Focus on International Economics

Focus on International Economics

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In a November 29 commentary, Beijing University economist Fan Gang discussed the People’s Bank of China’s policy of tightening monetary policy preemptively to keep inflation from getting out of control.

Also on November 29, the Bank of England published a working paper that examined the relative contributions of an easy monetary policy and international capital flows to the low real interest rates that were the prime cause of overinvestment in housing from the mid-1990s to 2007. It finds that capital flows were a more important factor.

In a November 26 working paper from the Bank for International Settlements, economists Barry Eichengreen and Marc Flandreau argue that the dollar’s displacement of the British pound as the dominant international currency occurred after World War I, rather than after World War II as conventionally assumed.

In a November 25 commentary, MIT economist Simon Johnson explained that a key reason for Ireland’s debt problem is that 20 percent of its GDP is from “ghost corporations” that are based there solely because of the country’s very low corporate tax rate, but contribute little real economic activity.

Also on November 25, the United Nations Conference on Trade and Development released the latest edition of its annual report on the least developed countries. It recommends that the state play a greater role in the development process.

And on November 25, Maplecroft, a consulting firm, published a study examining the efforts of China and India to integrate themselves with energy and raw material suppliers.

In a November 22 commentary, economist Robert Skidelsky expressed concern that the failure of the G20 nations to come to an agreement on exchange rates risks a rerun of the 1930s.

In a November 19 commentary, Peterson Institute economist C. Randall Henning objected to efforts by Germany and France to force Ireland to raise its corporate tax rate in order to stabilize its finances. He says this would be bad for Ireland and is merely an opportunistic effort by Germany and France to penalize a competitor.

On November 18, the International Monetary Fund released a study which found that global imbalances were the most significant cause of the global recession. Lax monetary and regulatory policies were found to be less important than commonly believed.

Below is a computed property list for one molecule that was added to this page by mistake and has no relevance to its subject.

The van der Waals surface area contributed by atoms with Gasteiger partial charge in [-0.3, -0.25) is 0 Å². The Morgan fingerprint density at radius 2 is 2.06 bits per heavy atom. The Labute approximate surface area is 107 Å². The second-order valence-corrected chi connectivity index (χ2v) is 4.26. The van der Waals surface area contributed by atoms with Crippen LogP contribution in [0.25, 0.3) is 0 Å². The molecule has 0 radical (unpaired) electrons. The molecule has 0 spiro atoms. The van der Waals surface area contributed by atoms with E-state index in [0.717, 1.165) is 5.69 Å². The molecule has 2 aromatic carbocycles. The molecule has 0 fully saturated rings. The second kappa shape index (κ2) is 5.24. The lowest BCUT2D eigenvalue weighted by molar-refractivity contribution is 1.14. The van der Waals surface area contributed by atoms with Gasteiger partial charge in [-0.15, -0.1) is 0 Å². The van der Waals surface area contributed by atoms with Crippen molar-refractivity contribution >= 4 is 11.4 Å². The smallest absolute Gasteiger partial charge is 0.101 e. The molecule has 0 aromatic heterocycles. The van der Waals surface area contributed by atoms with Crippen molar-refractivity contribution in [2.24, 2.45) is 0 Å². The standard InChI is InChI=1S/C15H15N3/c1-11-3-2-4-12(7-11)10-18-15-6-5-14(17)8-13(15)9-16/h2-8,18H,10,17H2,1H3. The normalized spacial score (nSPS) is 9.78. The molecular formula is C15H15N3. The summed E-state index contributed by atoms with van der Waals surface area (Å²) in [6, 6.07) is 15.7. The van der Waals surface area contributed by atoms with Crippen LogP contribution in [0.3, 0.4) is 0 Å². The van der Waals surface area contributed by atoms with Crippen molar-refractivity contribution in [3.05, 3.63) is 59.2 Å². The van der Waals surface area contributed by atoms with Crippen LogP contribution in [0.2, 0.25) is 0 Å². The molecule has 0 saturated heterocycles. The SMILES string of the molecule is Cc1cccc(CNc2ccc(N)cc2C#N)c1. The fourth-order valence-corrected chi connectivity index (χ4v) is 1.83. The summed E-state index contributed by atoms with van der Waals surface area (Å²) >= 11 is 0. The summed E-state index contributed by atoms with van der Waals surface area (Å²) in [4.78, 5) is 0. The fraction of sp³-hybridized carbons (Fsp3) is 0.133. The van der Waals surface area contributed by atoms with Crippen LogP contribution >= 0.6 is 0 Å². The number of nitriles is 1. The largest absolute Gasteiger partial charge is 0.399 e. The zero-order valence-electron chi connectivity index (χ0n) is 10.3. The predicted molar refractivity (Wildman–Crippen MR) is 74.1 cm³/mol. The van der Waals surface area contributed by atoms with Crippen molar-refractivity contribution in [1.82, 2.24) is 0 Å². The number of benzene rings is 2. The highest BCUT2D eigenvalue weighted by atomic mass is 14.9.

A November 16 Reuters report said that China is preparing to impose price controls on food to stem inflation.

In an October 28 speech, Deutsche Bundesbank president Axel Weber discussed the problem of global imbalances. Surplus countries need to increase domestic demand and deficit countries need to raise their domestic saving, he says.

An October 19 study by Human Rights Watch detailed the Ethiopian government’s use of foreign aid funds to punish its domestic political enemies and consolidate power.

I last posted items on this topic on November 15.

Bruce Bartlett is an American historian and columnist who focuses on the intersection between politics and economics. He blogs daily and writes a weekly column at The Fiscal Times. Read his most recent column here . Bartlett has written for Forbes Magazine and Creators Syndicate, and his work is informed by many years in government, including as a senior policy analyst in the Reagan White House. He is the author of seven books including the New York Times best-seller, Impostor: How George W. Bush Bankrupted America and Betrayed the Reagan Legacy (Doubleday, 2006).

Bruce Bartlett’s columns focus on the intersection of politics and economics. The author of seven books, he worked in government for many years and was senior policy analyst in the Reagan White House.